Luxury + Sustainability: Hermès & Mushroom Leather


We all know that the fashion industry has a huge issue with sustainability. Industry conversations about the problem tend to focus on the carbon footprint and waste produced by fast fashion; however, the luxury market negatively impacts the environment in its own way. 

Luxury brands are all about high-quality which often means animal leather is the primary material used to create their signature handbags, shoes, belts, and more. The environmental impact of animal leather is seen in deforestation to free up land for raising livestock, greenhouse gas emissions, and chemical leaks into water streams as a result of the tanning process that makes animal skin wearable. Ocean life that lives in affected water streams, animals that eat the plants that grow in and around these water streams, and even humans that eat fish or other ocean critters can grow sick from the chemical exposures. 

In addition, to maintain their reputation for high quality and exclusivity, many luxury brands burned products at various points of the pipeline; including products that didn't pass quality checks and products that went unsold. For a long-time, luxury retailers and consumers were ignorant to these problems which had no effect on their daily lives. However, as the consumer base changes with newer generations who care so much more about these kinds of environmental and often social problems, the luxury market is forced to evolve as well.

In late 2017, Gucci announced it was no longer using animal fur in its collections and other luxury houses such as Chanel and Burberry followed suit within the following year. As animal skin is ousted, new materials are being developed and introduced, many of them being plant-based. Imitation leather has existed for years, though it is often made from plastic which is more sustainable than animal leather but not free of chemicals and takes years to degrade. Mushroom leather appears to be the solution we've been searching for.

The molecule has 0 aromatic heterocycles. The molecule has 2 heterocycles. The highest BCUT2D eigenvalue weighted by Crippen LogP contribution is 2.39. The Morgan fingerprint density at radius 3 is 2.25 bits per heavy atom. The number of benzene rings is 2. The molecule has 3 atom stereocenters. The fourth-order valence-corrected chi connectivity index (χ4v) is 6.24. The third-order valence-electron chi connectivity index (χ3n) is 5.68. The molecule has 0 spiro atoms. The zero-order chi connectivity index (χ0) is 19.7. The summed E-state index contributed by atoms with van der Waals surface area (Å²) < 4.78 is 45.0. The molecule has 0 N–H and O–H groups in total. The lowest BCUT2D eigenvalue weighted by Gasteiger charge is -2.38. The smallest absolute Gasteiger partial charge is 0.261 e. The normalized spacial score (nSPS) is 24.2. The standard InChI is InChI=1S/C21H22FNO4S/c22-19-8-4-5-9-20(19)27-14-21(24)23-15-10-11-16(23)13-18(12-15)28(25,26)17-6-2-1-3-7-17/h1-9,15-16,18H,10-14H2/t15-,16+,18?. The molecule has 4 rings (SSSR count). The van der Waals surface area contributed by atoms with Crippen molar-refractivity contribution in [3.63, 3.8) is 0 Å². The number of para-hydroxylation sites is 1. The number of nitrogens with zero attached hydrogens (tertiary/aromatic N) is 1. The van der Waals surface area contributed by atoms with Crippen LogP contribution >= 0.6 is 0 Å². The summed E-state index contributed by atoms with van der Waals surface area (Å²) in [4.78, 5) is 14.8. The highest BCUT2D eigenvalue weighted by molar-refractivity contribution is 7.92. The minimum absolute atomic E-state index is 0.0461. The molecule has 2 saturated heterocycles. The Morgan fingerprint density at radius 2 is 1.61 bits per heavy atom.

Mushroom leather is made from mycelium, the root structure of a mushroom, which can be produced to imitate the properties of leather. Many companies are developing mycelium-based leather, including Bolt Threads, MycoWorks, and Ecovative. Bolt Threads has a consortium of luxury partners—comprised of Stella McCartney, Kering (owner of Gucci, Saint Laurent, Bottega Veneta, Balenciaga, etc), Adidas, Lululemon, and more—that plan to release products made from mycelium-based leather, Mylo, this year. MycoWorks recently announced a partnership with Hermès to produce the 'Victoria' travel bag in Sylvania, a fine-tuned version of mycelium to closely imitate leather. MycoWorks closed a $45M series B funding round last year, with investors including John Legend, Natalie Portman, and several undisclosed major fashion brands. Ecovative recently secured $60M in series B funding, bringing its total capital raised to $100M and plans to further research and development at its “Mycelium Foundry” and increase production capacity.

The trend of luxury brands investing in companies that prioritize sustainability in manufacturing has picked up over the past year but started in 2019 when Chanel took a minority stake in Evolved by Nature, a green chemistry company that is exploring alternatives to the toxic chemicals used in clothing manufacturing. The company has similarly invested in Sulapac, a start-up dedicated to reducing plastic waste with biodegradable packaging innovation.

Hermès' offering of a vegan leather handbag may seem inappropriate given the brand's history of producing high-quality leather goods without acknowledging the environmental and social impacts of leather.  However, fans of the brand desire the high quality and long product life cycles that are standard in Hermès products and justify the higher price tag to avoid the cheap quality of fast fashion. These conscious eco-friendly consumers are more directly targeted by Hermès offering mushroom-leather and will indulge in a product that has less of an environmental impact from the beginning of its life cycle.

*This post is a response to Business of Fashion's 'Exclusive: Hermès Bets on Mushroom-Based ‘Leather’', published March 11, 2021.